Making ramen stock from scratch is a labor intensive process. A traditional pork stock for ramen can take up to 12 hours. I don’t have 12 hours during the day to watch after a stock pot (I have a day job), but nobody said I needed 12 continuous hours. In the course of 2 evenings and the help of my pressure cooker , I was able to render my first batch of homemade pork stock for ramen. I also dreamed of making the noodles at home but without a pasta machine I anticipated disaster so I decided to stop that madness right there. The following recipe was inspired by Kenji Lopez’s: The Food Lab Redux: How to Make the Perfect Bowl of Tonkotsu Ramen. He has an in-depth post with links to more in-depth posts on ramen. It’s a must-read for anyone who loves all things ramen and wants to learn more about it. This is my take. Wish me luck!
oh, one more thing. I’m back on INSTAGRAM! The link on my sidebar has been down for a while, but that’s no longer the case. I will be publishing all the blog photography there from now on (And will also try to get previous photography in there as well). So if you want to get updates, follow me on instagram! And…. back to cooking!
Ingredients (enough ramen soup for 8-10 servings):
2 chicken carcasses/backs (I had homemade chicken stock so I used that, about 3 cups)
2 white onions
16 green onions (white parts only)
4lb pig trotters
1 pound of brown mushrooms
12 garlic cloves
1 small knob of ginger (grated)
3 Tbsp miso paste (the darker kind)
Flavored Eggs :
1 cup water
1 cup sake
1/2 cup soy sauce
1/2 cup mirin
1/2 cup sugar
Pickled Bamboo Shoots (I couldn’t find menma!):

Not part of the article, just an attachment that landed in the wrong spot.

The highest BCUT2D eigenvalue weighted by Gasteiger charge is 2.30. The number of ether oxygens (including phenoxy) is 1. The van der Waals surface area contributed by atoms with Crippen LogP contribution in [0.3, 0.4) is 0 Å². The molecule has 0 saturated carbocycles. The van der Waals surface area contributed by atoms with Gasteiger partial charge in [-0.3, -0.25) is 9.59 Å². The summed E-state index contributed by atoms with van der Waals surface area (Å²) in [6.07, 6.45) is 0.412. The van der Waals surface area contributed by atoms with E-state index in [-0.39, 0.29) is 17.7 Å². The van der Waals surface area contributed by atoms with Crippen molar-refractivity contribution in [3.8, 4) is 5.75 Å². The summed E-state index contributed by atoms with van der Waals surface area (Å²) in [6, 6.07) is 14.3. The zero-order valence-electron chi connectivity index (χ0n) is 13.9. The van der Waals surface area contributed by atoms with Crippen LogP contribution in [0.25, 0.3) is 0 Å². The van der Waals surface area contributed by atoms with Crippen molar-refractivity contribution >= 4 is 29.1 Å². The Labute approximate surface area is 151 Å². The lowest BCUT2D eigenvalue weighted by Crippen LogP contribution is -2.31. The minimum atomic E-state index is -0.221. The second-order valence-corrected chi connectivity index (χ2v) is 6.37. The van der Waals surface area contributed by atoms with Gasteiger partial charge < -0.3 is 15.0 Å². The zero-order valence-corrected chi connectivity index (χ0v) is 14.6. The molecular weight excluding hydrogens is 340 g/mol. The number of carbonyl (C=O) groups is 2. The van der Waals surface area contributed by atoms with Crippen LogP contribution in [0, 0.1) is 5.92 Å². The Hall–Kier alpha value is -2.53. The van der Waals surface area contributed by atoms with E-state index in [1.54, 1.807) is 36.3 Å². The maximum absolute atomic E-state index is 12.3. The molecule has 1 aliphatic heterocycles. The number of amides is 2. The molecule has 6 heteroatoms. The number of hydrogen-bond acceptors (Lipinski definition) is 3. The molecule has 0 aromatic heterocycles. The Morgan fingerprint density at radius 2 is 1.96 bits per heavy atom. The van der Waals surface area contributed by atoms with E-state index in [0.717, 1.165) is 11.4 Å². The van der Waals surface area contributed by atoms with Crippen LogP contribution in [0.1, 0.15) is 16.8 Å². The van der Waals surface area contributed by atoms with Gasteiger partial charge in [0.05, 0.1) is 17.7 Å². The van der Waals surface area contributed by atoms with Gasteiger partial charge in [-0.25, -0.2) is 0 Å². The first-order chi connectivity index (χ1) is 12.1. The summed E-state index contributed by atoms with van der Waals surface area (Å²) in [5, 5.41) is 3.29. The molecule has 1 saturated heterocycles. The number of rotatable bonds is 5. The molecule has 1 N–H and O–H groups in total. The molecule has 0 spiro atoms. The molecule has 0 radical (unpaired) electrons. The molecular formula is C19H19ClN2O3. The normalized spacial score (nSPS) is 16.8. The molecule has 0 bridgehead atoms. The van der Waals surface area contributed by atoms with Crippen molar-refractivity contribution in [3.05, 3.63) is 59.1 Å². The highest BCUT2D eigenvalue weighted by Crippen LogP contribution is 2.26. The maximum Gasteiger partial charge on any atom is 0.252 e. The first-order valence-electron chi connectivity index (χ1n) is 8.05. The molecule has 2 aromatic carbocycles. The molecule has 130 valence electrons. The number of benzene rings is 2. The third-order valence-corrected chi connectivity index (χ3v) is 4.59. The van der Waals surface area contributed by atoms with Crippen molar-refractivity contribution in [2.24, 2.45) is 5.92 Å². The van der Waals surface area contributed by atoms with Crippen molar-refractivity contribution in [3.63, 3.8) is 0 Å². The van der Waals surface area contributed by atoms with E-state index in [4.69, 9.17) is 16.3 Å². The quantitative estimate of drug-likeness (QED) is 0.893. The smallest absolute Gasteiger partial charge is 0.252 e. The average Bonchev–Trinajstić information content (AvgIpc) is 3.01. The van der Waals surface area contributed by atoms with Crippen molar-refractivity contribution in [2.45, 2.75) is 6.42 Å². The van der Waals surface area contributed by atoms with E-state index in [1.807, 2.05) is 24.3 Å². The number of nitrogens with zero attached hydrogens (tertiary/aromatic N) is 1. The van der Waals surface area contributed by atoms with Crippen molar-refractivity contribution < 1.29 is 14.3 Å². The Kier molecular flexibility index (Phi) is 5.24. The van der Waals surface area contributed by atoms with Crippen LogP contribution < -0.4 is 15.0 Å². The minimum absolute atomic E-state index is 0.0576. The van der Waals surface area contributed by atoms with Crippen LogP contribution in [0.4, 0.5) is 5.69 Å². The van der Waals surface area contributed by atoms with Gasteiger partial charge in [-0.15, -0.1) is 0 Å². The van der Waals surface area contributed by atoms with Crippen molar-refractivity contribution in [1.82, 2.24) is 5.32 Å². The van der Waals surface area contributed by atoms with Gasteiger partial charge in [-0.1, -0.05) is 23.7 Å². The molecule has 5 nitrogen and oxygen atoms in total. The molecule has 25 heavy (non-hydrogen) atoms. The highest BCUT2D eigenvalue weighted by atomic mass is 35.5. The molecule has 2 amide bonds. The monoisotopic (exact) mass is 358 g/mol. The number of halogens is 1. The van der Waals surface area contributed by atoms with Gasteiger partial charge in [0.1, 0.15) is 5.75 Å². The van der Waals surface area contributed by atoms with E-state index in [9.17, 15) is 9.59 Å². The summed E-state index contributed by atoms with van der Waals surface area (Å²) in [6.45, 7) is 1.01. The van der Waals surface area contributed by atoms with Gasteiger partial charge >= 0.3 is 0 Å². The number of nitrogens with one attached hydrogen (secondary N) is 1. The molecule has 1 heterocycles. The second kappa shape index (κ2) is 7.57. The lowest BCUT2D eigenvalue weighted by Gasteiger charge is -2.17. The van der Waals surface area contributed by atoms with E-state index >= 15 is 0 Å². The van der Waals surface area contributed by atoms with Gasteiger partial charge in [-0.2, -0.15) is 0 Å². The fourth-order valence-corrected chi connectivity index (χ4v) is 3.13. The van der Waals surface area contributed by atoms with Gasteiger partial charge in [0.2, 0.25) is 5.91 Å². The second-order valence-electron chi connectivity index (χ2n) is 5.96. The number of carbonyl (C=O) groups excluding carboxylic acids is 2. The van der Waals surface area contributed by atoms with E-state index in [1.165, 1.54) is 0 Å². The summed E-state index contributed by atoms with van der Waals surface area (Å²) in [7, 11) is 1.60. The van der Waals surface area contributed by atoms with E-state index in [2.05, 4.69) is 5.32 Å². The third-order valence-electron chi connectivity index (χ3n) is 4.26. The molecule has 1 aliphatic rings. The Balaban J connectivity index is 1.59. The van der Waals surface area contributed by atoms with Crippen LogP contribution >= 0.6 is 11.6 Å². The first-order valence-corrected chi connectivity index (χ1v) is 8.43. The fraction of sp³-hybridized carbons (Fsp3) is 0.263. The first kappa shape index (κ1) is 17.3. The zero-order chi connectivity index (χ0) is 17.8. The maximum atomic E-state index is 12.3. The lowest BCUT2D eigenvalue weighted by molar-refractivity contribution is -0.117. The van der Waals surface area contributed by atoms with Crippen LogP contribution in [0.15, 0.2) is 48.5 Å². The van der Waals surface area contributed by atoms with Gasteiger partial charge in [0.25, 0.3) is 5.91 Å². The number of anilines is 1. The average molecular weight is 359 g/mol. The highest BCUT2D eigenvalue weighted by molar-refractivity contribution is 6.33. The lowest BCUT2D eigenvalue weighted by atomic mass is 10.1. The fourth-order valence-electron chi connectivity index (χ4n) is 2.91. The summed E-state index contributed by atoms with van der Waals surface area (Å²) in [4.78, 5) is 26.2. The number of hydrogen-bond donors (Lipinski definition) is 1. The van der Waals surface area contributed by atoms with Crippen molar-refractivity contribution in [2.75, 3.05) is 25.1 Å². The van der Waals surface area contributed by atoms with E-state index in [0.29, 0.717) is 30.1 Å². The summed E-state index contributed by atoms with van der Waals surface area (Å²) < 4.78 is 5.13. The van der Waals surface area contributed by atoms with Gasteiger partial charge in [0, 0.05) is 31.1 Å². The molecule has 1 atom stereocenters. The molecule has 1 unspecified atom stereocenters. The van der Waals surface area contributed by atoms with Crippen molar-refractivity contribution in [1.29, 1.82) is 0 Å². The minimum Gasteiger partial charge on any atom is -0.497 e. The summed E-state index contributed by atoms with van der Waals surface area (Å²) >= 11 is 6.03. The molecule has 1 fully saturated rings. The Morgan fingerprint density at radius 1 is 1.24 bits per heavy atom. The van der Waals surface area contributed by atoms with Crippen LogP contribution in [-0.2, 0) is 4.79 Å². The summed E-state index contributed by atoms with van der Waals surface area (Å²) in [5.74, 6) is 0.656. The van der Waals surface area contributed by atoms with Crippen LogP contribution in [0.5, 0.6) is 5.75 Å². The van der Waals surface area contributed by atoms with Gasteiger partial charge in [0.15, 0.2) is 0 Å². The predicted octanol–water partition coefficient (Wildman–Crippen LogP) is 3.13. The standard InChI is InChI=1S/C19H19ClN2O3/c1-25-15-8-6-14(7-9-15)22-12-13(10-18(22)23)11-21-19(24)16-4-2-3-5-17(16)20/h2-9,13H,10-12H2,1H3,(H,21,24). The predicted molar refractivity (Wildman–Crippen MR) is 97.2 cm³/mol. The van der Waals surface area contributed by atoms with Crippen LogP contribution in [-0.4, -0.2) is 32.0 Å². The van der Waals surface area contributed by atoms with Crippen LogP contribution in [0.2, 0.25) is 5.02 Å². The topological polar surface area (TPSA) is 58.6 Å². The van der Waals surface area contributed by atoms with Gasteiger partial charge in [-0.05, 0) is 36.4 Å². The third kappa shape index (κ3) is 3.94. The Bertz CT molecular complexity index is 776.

1 can Canned bamboo shoots
1 tsp Chilli oil
1 tsp Oyster sauce
1 tsp Soy sauce
1 tsp Sesame oil
Pork Belly (Sliced)
2 pounds of pork belly, preferably a meaty section of it.
No extra ingredients here. It’s pork belly, what else do you need.
Other garnishes (to your taste):
bean sprouts (I had kimchi ones, worked just fine)
chopped green onions (green parts only)
Making the stock!:
1. Getting those trotters ready. To prevent the stock from becoming too dark blanch the trotters in boiling water for about 10 min. Rinse in cold water. Remove any traces of dark matter, mainly blood (which will turn dark brown when cooked). Use a paring knife to get the job done. During this process a lot of skim is released. Cool, one less thing to worry about later.
2. Char a couple onions in vegetable oil over high heat. Pretty french thing to do if you ask me. Delivers intense flavor and color into the stock.
3. Caramelize the veggies (leeks, mushrooms, green onions) in some vegetable oil in the stock pot.